What is Elder Mediation?
This is a process whereby family members, including aging parents, volunteer and agree to work with a trained mediator via a respectful, poignant, and civilized conversation. This can include family members, spouses, care givers, and professional service providers so that basic agreements and long term plans can be reached. This group, through the guidance of a mediator, address concepts of need, fairness and fears, and determines as a group what is in the best interest of the parents. We develop solutions with the family members, not for the family members.
WHAT CAN MEDIATION DO FOR YOU?
As Adults, we often argue about how to handle our aging parents' needs for long term care and daily activity issues. We often face overwhelming physical, financial, and emotional demands. In the face of these challenges, communication between family members can be difficult.
While brothers and sisters may know each other very well, the likelihood is they have never had to work together to solve problems, at least not since early childhood. Clearly, a parent in need can trigger some "nasty" disagreements. An elder care mediator can help avoid divisive costly fights and even litigation, help develop clearer understandings and most importantly, help keep the family intact by helping the family solve problems together.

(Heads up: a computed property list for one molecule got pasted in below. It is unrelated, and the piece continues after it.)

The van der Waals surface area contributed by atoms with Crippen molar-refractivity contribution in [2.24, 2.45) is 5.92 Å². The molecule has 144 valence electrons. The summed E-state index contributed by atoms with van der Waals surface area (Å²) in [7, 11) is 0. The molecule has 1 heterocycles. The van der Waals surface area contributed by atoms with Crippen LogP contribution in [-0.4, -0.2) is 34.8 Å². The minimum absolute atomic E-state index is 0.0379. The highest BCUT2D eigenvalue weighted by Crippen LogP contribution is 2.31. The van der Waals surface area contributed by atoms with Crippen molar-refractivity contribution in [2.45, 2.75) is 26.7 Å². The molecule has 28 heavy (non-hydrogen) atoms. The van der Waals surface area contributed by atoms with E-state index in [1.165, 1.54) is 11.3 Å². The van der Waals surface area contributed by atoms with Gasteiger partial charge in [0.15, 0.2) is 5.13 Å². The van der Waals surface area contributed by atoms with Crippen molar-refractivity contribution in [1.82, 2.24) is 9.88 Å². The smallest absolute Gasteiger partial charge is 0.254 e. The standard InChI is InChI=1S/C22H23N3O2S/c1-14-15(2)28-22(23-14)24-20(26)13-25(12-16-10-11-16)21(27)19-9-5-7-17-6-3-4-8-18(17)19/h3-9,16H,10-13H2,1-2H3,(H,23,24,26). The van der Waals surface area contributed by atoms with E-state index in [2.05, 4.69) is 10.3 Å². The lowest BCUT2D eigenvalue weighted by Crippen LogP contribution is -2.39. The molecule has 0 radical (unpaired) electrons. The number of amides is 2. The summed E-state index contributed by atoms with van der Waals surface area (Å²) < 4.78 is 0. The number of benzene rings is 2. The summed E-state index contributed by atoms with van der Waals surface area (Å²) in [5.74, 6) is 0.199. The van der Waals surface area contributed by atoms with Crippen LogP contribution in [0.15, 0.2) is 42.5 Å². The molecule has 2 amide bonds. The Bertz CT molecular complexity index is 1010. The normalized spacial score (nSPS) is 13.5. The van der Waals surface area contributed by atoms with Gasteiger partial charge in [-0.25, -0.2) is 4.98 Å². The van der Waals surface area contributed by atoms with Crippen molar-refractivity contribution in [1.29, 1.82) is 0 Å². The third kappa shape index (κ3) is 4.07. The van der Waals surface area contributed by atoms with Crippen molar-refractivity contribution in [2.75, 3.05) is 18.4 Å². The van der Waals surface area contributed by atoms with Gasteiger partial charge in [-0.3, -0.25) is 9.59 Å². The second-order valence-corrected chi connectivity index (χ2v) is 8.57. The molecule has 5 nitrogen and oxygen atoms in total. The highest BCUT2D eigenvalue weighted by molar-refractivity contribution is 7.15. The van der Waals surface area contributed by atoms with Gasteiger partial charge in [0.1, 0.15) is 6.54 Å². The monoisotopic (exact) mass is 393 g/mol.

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WHAT DOES AN ELDER CARE MEDIATOR DO?
Is a neutral third party who helps the family with appropriate processes in order to help them reach true consensus on decisions regarding elder care.
Helps clear up misunderstandings, provides for the expression of true feelings and keeps the family on track.
Helps family members heal hurt feelings, as well as working to avoid blame and self-pity.
Provides for future modifications of their written agreement as the need arises.
Involves the parents in the process, focusing on their capabilities rather than their perceived incapacities - Attorneys often deal exclusively with a guardian or attorney-in-fact, but in mediation, parents can be included fully or to the extent possible.
Encourages family members to focus on what is in the best interest of their parent.
Helps the family members consider as many options as possible.
Helps them evaluate options while leaving the decision making to the family.